All of the gaming mice in this roundup feature on-the-fly dpi switching, allowing you to flip a switch on the mouse to alternate between various dpi settings. For FPS games, you usually want to have a high dpi setting for using assault rifles or submachine guns, since they’re used at close range and you’ll need to track fast-moving targets. If you use sniper rifles, though, your targets are going to be farther away and probably moving less quickly across your screen; a low dpi setting will let you increase your precision and move the mouse less while you line up your shot.

Inches Per Second (IPS): Mice with optical or laser sensors will have a maximum speed at which they can be moved before their sensors lose their ability to track the movement. If you exceed the inches-per-second rating, your mouse cursor will begin to exhibit jerky movement or will simply skip across the screen. A high inches-per-second setting is especially important if you like to play with a low mouse sensitivity, because you’ll usually be moving your mouse very rapidly. Higher is better, but none of these mice should exhibit any problems based on their inches per second, except in cases where you’re moving the mouse extremely fast. Also keep in mind that your inches-per-second rating will usually depend on what kind of surface you mouse on.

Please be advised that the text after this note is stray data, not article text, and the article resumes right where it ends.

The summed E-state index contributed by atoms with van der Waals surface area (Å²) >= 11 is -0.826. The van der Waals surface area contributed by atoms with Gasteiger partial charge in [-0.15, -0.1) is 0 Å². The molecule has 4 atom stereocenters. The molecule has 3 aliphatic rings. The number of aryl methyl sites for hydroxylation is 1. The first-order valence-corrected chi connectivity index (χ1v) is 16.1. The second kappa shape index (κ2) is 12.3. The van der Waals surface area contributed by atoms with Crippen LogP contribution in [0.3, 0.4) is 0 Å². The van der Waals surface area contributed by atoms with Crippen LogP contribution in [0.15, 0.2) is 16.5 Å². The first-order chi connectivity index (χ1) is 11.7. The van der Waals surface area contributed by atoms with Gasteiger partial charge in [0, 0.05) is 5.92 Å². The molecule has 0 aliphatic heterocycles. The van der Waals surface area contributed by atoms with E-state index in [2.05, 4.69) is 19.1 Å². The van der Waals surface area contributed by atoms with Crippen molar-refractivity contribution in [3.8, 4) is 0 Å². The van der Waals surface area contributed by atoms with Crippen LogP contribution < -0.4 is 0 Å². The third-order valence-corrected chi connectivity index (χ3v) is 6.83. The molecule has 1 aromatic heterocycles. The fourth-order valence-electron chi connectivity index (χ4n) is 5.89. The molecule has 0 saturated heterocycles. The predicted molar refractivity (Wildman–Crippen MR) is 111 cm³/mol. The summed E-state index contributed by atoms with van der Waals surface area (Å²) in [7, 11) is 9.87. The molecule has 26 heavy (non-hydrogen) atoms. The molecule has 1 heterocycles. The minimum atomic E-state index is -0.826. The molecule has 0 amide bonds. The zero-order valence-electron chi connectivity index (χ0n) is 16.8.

Polling: Polling refers to the interaction between your computer’s operating system and the mouse. For the mouse’s movements to be converted into movement on your computer screen, the operating system needs to know that the mouse is moving. It does this by polling the mouse to see if any input is incoming. Most mice will send data back to the operating system at 500 hertz, or 500 times per second, but gaming mice will often have their polling rates set even higher, to 1,000 hertz. Higher is better, but you won’t always notice a huge difference between a 500 hertz mouse and one that runs at 1,000 hertz.

Onboard Profile Memory: Many gaming mice will have onboard memory. This is important if you tend to use a mouse on multiple computers, such as if you’re heading to a LAN party. Onboard memory will let you save your favorite settings, such as dpi and button bindings, on the mouse itself, allowing you to plug the mouse into a new computer and use those settings without having to reinstall the mouse software. If you use your mouse at a single computer, however, this feature won’t be very important to you, unless multiple people use the same mouse for gaming.

Weights: Some mice offer a weight system, where you can load various weights into a tray that slides into the mouse. This lets you customize the way the mouse feels when you move it around on your mousing surface. Some gamers no doubt find this to be a handy way to change the way a mouse feels if it’s uncomfortably light out of the box, but in most cases you should be able to adjust your mousing habits to the feel of a mouse whether or not it incorporates a weighting system. This may be an important feature if multiple people will be gaming on the same system and have different mousing preferences, however.

Source: – check this site for any gaming regarded questions